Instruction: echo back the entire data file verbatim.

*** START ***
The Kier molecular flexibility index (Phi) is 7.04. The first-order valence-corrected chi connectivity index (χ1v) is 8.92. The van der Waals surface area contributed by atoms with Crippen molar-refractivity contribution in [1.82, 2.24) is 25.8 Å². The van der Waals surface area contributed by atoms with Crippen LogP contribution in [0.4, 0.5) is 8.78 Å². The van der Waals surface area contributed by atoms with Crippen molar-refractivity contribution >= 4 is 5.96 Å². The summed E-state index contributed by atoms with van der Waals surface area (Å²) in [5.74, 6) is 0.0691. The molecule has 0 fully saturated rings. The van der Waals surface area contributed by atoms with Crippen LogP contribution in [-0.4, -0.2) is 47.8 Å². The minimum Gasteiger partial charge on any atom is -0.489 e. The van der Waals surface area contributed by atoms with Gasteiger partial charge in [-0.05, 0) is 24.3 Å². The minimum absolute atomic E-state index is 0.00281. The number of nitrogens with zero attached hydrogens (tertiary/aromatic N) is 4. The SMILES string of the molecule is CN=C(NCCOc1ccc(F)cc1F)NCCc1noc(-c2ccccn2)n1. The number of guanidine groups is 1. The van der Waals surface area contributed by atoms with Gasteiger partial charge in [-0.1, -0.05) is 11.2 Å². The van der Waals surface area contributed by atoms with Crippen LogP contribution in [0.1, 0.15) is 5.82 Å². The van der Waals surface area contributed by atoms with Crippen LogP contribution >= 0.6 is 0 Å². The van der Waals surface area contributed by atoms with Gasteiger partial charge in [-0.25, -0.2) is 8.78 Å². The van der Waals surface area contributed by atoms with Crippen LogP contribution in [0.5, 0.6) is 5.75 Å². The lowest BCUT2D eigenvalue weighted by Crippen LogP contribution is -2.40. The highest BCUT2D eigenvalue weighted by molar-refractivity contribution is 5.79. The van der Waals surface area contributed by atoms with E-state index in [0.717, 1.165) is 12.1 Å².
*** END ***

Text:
The Kier molecular flexibility index (Phi) is 7.04. The first-order valence-corrected chi connectivity index (χ1v) is 8.92. The van der Waals surface area contributed by atoms with Crippen molar-refractivity contribution in [1.82, 2.24) is 25.8 Å². The van der Waals surface area contributed by atoms with Crippen LogP contribution in [0.4, 0.5) is 8.78 Å². The van der Waals surface area contributed by atoms with Crippen molar-refractivity contribution >= 4 is 5.96 Å². The summed E-state index contributed by atoms with van der Waals surface area (Å²) in [5.74, 6) is 0.0691. The molecule has 0 fully saturated rings. The van der Waals surface area contributed by atoms with Crippen LogP contribution in [-0.4, -0.2) is 47.8 Å². The minimum Gasteiger partial charge on any atom is -0.489 e. The van der Waals surface area contributed by atoms with Gasteiger partial charge in [-0.05, 0) is 24.3 Å². The minimum absolute atomic E-state index is 0.00281. The number of nitrogens with zero attached hydrogens (tertiary/aromatic N) is 4. The SMILES string of the molecule is CN=C(NCCOc1ccc(F)cc1F)NCCc1noc(-c2ccccn2)n1. The number of guanidine groups is 1. The van der Waals surface area contributed by atoms with Gasteiger partial charge in [-0.1, -0.05) is 11.2 Å². The van der Waals surface area contributed by atoms with Crippen LogP contribution in [0.1, 0.15) is 5.82 Å². The van der Waals surface area contributed by atoms with Crippen LogP contribution >= 0.6 is 0 Å². The van der Waals surface area contributed by atoms with Gasteiger partial charge in [-0.25, -0.2) is 8.78 Å². The van der Waals surface area contributed by atoms with Crippen LogP contribution in [0.5, 0.6) is 5.75 Å². The lowest BCUT2D eigenvalue weighted by Crippen LogP contribution is -2.40. The highest BCUT2D eigenvalue weighted by molar-refractivity contribution is 5.79. The van der Waals surface area contributed by atoms with E-state index in [0.717, 1.165) is 12.1 Å².